News / Middle East

Egypt Unrest Concerns Israel

Former US national security advisor and retired Marine Corps General James Jones (file photo)
Former US national security advisor and retired Marine Corps General James Jones (file photo)
Meredith Buel

Israel is concerned that Egypt's political upheaval could spread to other Arab nations and bring radical Islamists to power.

Israeli officials worry that any sudden change in the Egyptian government could bring chaos and threaten stability in an already volatile region.

With demonstrations growing against Egyptian President Hosni Mubarak, and his decision not to run for re-election in September after three decades in power, security experts continue to wonder what impact the change could have on the Middle East.

Addressing a policy conference in the Israeli city of Herzliya, former U.S. national security advisor and retired Marine Corps General James Jones asked the questions on the minds of many people here.

"The unrest in Egypt, following the events in Tunisia, has gripped the attention of policy-makers the world over and for good reason," said Jones. "Could the peace that has existed for so long between Israel and Egypt be in jeopardy?  Will the forces of radicalism be buttressed or diminished by these events?"

Treaty with Egypt cornerstone of Israeli strategy

For more than 30 years, Israel has counted on its 1979 peace treaty with Egypt as the cornerstone of its regional security strategy.

The revolt that has brought large numbers of protesters into the streets of Cairo has created uncertainty for Israeli government officials, who constantly point out that they live in what they term "a very dangerous neighborhood."

"We are really afraid," said Zvi Mazel. "Really afraid and it is legitimate for us to say that we are afraid."

Zvi Mazel is a former Israeli ambassador to Egypt.  He says Israel is particularly anxious about the Muslim Brotherhood, a well-established Islamist movement that is officially banned in Egypt.  While the group has not played a leading part during the current protests, Mazel says Israel is extremely concerned about its potential role in any future government.

"We can do one only thing, warn the international community that they should put pressure on Egypt to keep the peace with Israel, whatever government emerges," he said. "If it is the Muslim Brotherhood, there will be, it may lead, it may lead to war.  But is this the wish of the people of Egypt, to go back to war?"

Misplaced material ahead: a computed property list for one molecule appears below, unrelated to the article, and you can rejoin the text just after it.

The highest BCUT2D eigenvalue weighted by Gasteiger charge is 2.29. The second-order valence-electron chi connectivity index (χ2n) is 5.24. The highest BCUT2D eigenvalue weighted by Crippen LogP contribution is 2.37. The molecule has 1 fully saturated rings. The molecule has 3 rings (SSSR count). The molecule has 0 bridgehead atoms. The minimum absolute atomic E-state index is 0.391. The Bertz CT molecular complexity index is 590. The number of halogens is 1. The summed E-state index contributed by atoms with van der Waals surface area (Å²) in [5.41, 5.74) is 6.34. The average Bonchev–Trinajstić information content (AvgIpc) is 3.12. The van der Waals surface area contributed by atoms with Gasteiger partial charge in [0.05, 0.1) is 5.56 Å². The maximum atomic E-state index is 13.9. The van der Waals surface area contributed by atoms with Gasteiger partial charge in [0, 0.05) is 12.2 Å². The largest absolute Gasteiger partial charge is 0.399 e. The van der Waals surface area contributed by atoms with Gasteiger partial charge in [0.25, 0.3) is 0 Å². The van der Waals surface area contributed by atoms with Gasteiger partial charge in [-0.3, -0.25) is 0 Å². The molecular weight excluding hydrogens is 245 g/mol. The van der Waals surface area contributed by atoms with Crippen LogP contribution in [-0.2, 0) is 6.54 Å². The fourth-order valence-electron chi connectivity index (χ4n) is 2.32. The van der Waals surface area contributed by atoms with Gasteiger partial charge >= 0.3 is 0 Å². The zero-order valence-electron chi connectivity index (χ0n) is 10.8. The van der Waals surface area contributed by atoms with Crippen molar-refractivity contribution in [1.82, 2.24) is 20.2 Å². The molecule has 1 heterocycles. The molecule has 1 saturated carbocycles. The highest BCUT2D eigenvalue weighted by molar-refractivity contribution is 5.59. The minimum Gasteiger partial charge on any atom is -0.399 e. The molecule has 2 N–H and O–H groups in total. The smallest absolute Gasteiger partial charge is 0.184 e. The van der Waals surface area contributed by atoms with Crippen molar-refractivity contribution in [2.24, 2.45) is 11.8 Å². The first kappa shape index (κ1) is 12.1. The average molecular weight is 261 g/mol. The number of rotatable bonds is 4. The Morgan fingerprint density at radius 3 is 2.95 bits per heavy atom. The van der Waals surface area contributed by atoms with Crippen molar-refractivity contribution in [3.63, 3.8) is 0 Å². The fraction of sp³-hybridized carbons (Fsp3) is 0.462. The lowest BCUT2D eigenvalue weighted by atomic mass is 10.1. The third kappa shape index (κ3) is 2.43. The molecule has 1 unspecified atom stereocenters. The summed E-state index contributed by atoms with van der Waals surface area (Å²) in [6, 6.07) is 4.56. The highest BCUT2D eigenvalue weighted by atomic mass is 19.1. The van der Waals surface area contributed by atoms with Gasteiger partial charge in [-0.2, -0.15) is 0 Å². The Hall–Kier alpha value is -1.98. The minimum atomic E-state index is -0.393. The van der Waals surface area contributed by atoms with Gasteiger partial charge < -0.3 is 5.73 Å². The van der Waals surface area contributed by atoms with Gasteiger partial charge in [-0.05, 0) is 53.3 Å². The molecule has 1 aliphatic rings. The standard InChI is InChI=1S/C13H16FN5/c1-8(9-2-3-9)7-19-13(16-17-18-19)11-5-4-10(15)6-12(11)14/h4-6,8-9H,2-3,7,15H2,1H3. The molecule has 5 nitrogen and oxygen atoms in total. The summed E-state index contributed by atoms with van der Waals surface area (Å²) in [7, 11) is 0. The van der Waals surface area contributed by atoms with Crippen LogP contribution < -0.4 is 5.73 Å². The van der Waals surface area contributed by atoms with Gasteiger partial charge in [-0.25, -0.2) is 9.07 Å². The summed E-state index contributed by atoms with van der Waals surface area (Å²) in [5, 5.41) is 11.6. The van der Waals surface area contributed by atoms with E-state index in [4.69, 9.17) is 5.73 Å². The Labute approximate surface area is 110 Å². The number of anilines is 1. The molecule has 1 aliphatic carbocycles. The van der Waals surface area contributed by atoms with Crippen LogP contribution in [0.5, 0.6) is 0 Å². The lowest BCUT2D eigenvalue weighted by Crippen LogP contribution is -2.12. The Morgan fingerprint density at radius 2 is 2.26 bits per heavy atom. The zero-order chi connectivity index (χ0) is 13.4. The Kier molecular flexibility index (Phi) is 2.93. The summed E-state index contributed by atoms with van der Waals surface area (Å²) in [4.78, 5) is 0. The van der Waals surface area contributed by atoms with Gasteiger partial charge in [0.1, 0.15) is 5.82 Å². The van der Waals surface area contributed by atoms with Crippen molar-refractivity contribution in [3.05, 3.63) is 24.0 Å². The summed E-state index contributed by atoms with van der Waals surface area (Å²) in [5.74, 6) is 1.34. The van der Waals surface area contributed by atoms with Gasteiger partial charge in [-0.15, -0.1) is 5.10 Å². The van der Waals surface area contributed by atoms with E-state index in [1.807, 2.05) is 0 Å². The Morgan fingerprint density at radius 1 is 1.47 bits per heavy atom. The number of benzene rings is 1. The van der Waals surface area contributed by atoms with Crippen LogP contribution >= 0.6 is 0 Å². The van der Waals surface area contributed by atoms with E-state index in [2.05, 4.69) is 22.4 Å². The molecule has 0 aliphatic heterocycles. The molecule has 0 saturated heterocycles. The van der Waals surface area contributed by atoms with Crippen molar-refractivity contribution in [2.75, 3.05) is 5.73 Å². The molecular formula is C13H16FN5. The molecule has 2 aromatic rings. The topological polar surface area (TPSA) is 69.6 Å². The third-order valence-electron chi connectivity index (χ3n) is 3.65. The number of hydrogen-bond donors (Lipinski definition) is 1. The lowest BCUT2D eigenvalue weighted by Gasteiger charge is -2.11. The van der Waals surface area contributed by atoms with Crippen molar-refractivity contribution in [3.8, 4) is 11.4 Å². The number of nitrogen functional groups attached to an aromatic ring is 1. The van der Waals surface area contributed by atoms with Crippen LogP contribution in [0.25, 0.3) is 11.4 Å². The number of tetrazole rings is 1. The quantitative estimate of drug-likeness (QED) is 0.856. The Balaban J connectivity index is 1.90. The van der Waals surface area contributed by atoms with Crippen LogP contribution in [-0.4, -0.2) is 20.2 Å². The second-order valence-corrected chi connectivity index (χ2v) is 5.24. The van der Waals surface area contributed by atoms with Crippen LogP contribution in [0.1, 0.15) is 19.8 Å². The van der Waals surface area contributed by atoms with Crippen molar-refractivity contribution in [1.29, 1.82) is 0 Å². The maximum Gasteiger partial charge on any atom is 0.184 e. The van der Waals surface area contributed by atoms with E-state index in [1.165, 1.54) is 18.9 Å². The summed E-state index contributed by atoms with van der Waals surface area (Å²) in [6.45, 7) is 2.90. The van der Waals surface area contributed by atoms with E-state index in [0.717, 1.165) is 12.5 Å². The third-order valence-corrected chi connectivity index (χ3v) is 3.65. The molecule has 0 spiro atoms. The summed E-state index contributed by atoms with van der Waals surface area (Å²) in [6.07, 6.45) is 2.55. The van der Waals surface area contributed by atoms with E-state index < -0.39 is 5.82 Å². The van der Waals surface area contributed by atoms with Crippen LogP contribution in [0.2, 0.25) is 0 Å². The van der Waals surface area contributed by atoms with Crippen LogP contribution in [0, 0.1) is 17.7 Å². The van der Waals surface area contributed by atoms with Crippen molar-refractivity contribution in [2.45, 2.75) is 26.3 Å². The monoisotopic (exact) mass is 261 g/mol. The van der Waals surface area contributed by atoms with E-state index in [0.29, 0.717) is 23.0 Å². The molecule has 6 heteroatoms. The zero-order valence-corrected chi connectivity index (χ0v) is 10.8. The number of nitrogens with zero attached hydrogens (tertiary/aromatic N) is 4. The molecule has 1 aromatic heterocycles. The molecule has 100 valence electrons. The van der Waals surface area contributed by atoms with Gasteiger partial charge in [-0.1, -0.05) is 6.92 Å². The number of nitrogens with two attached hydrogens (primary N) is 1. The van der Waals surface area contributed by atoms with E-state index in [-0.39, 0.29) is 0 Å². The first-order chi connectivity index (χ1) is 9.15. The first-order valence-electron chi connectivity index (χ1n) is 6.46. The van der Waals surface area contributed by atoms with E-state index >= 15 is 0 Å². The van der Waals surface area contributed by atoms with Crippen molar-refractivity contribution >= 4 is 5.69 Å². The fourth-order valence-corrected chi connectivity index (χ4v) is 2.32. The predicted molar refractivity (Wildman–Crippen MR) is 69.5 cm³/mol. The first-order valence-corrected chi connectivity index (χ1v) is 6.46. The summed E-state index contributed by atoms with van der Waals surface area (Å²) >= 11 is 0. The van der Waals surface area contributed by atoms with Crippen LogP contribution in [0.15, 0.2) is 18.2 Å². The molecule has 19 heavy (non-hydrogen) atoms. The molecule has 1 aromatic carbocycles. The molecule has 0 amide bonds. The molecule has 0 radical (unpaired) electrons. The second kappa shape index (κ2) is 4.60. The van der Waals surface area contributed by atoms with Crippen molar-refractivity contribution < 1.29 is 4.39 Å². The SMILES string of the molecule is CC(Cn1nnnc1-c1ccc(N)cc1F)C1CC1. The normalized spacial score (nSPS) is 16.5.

Retired Israeli General Shaul Mofaz, a former defense minister and currently a member of parliament, says the Arab uprising is a stunning development and potentially creates a severe threat to Israel.

"We must admit that Israel, the West and the entire region were taken by surprise by the strength and power of this earthquake that began in Tunisia, Egypt and threatens to expand to other countries in the region," said Mofaz. "This is an existential threat."

For decades, Israel has benefited from the cooperation of some autocratic leaders in the Middle East, however the current uproar has shown that some such governments are potentially unstable.

Israeli leaders say while they support the spread of freedom and democracy, they are worried if changes come too quickly.

Shlomo Avineri is a former director of Israel’s Ministry of Foreign Affairs who is now a political science professor at Hebrew University in Jerusalem.

"I think, like all Israelis, we would like to see democracy in Egypt," said Avineri. "If Egypt will become a democratic country, democracies, we know, do not go to war against democracies.  And this will be the best thing that could happen to Israel if there is going to be a true, consolidated, democracy in Egypt.  However, I am afraid this is probably not going to happen."

Future of Israeli-Palestinian peace talks

The current uncertainty is threatening efforts to revive the moribund peace talks between Israel and the Palestinians.

Israeli President Shimon Peres says now is the time to increase efforts to solve that conflict.

"The events of the recent period raise the need to free our agenda of the Israeli-Palestinian conflict as soon as possible because the conflict is exploited by all sides, both by the Arab side and by us," said President Peres. "Israel must maintain its strength in the face of all enemies that rise up against it, but at the same time it must stretch out its hand in peace to all those who are willing to conciliate with it."

Israel is hoping for a smooth transition managed by Egyptian Vice President Omar Suleiman.

Suleiman has had a lengthy relationship with the Israelis and a 2008 diplomatic cable made public by the anti-secrecy website WikiLeaks  shows he has been Israel’s favored successor to Mr. Mubarak for years.

Former ambassador to Cairo, Zvi Mazel, says Israel is very grateful Mr. Mubarak’s government has not disintegrated.  

"The situation now in Egypt is a kind of a stalemate or standoff, it is an intermediary phase, absolutely because it is not finished and I think it is being characterized by the fact that the regime is still on," said Mazel. "The regime did not collapse.  It is a fact."

The former ambassador says Israel hopes for an orderly transition in Egypt, the first Arab country to sign a peace treaty with Israel.

You May Like

Photogallery Pistorius Sentenced, Taken to Prison

Pistorius, convicted of culpable homicide in shooting death of girlfriend Reeva Steenkamp, will likely serve about 10 months of five-year sentence, before completing it under house arrest More

UN to Aid Central Africa in Polio Vaccinations

Synchronized vaccinations will be conducted after Cameroon reports a fifth case of the wild polio virus in its territory More

WHO: Ebola Vaccine May Be in Use by Jan.

WHO assistant director Dr. Marie Paule Kieny says clinical trials of Ebola vaccines are underway or planned in Europe, US and Africa More

This forum has been closed.
Comments